Walter Jackson Freeman III, a neuroscientist and philosopher known for his pioneering work on how the brain generates our perception of the world, died Sunday, April 24, at his home in Berkeley. He was 89.
A professor emeritus of molecular and cell biology at the University of California, Berkeley, Freeman died from pulmonary fibrosis of unknown cause, an affliction that did not keep him from walking to campus every day until just a few months ago.
Freeman is considered one of the founders of the field of computational neuroscience, which uses mathematics and computers to understand brain dynamics and neural networks. He published nearly 500 research articles in his lifetime, in addition to popular books –Societies of Brains: A Study in the Neuroscience of Love and Hate (1995) and How Brains Make Up Their Minds (2001) – that brought the ideas of brain dynamics and chaos theory to lay audiences.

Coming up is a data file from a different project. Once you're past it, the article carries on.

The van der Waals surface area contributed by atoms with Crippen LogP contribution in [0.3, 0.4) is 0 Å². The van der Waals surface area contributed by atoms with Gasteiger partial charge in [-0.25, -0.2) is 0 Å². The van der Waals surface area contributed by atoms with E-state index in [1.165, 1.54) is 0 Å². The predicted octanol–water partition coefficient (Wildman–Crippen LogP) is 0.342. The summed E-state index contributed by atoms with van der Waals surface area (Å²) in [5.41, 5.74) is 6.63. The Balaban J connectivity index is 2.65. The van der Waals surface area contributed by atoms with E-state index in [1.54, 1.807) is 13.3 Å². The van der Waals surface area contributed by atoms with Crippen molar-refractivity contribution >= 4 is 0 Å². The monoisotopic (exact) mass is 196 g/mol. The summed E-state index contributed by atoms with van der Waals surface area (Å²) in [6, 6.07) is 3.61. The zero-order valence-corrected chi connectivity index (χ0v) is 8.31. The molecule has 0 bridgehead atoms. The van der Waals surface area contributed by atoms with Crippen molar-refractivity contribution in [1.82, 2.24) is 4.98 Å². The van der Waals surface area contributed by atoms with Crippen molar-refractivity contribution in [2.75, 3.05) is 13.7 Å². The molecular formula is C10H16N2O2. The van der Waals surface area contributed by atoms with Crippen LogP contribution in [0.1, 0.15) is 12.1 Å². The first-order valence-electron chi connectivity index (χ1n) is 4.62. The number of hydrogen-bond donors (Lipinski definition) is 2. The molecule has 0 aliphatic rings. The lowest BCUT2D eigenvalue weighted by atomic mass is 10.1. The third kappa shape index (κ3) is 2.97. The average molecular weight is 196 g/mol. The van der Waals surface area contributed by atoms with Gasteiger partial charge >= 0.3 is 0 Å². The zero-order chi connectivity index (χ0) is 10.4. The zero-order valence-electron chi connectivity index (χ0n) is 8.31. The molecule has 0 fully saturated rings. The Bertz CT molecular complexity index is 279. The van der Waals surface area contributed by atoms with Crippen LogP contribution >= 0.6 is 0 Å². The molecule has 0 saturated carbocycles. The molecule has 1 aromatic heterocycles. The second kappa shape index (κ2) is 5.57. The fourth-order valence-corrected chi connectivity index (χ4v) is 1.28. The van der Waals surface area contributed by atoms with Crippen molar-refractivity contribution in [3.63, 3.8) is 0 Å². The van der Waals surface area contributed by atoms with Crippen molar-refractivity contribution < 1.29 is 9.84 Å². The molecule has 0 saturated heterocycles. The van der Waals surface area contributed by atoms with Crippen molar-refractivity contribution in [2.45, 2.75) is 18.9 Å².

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Article by Robert Sanders, Berkeley News
Image by Bruce Cook, courtesy of Berkeley News